U.S. Supreme Court Justice Ruth Bader Ginsburg said one of her great fears is that the federal judiciary will start to be seen as just another political branch of government divided along partisan lines, just like Congress.
Ginsburg skipped President Donald Trump's first State of the Union address Tuesday, instead speaking at Roger Williams University School of Law in Rhode Island.
She did not discuss Trump, but bemoaned the partisan atmosphere in Washington, in particular the divisive process for confirming judges. She pointed to fights over the last four justices appointed to the court.
"Four fine justices who should have gotten overwhelming support but got many negative votes," she said. "I think it will take great leaders on both sides of the aisle to say 'Let's stop this nonsense and start working for our country the way we should.'"
"We have a great federal judiciary, and I hope we can keep it," she added.
She also expressed hope that the period of intense partisanship would pass, comparing it to the 1950s, when McCarthyism and the Red Scare led the country to stray from its most fundamental values.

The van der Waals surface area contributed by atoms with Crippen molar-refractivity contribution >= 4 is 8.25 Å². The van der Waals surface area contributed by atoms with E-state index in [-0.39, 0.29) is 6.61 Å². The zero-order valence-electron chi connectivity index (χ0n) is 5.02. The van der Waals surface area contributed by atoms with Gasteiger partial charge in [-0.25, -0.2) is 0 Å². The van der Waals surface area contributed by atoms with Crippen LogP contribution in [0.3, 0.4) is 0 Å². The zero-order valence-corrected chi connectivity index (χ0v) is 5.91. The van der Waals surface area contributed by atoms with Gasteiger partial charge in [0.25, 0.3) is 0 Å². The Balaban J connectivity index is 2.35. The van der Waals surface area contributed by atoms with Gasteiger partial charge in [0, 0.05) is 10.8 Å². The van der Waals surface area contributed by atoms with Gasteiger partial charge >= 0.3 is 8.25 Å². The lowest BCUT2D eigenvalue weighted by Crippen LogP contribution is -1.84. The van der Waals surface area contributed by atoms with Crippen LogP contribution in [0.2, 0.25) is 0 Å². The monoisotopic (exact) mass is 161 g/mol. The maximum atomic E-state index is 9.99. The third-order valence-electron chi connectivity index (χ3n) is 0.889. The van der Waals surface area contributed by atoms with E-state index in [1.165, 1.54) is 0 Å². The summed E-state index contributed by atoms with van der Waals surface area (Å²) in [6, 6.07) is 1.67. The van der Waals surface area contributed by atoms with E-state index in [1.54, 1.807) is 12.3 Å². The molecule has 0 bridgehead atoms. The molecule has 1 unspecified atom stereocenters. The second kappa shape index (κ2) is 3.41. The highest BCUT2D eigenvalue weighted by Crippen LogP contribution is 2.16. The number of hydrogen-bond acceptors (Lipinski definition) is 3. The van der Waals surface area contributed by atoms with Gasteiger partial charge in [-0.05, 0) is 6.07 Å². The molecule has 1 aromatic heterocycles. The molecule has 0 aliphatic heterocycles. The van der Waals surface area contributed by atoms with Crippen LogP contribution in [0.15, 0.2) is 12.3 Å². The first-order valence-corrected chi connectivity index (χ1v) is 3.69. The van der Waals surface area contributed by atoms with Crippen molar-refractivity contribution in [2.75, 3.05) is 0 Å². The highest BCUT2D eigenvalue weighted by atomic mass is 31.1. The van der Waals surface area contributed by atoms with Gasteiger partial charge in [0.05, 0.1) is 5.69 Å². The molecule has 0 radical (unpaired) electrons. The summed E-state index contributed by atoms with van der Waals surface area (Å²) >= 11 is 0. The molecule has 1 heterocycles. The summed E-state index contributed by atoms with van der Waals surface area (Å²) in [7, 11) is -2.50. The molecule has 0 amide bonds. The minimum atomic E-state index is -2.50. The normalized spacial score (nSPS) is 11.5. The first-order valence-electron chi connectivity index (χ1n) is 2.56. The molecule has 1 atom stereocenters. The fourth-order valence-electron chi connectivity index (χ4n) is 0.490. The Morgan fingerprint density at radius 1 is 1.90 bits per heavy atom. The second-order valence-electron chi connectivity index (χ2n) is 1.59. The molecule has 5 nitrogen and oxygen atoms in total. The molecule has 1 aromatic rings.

"That time has passed. This time will too. We have something so wonderful in this nation," she said. "That Democracy exists. It would be tragic to lose it. And I think good people no matter whether Democrat or Republican appreciate that."
Ginsburg praised three female senators for working across the aisle: Massachusetts Democrat Elizabeth Warren, Minnesota Democrat Amy Klobuchar and Maine Republican Susan Collins.
The 84-year-old justice said she feels fine and attributed her health to her personal trainer, who published a book on the justice's workout last year.
"Many reporters want to know about the routine. Most of them fail miserably," she said, laughing and shaking her head.
She dodged a question asking her thoughts about how "Saturday Night Live" depicts her lifting weights, popping vitamins and determined to outlast the Trump administration, by pointing out that the actress who portrays her, Kate McKinnon, has the same name as the lawyer Catherine MacKinnon, who pioneered sexual harassment law.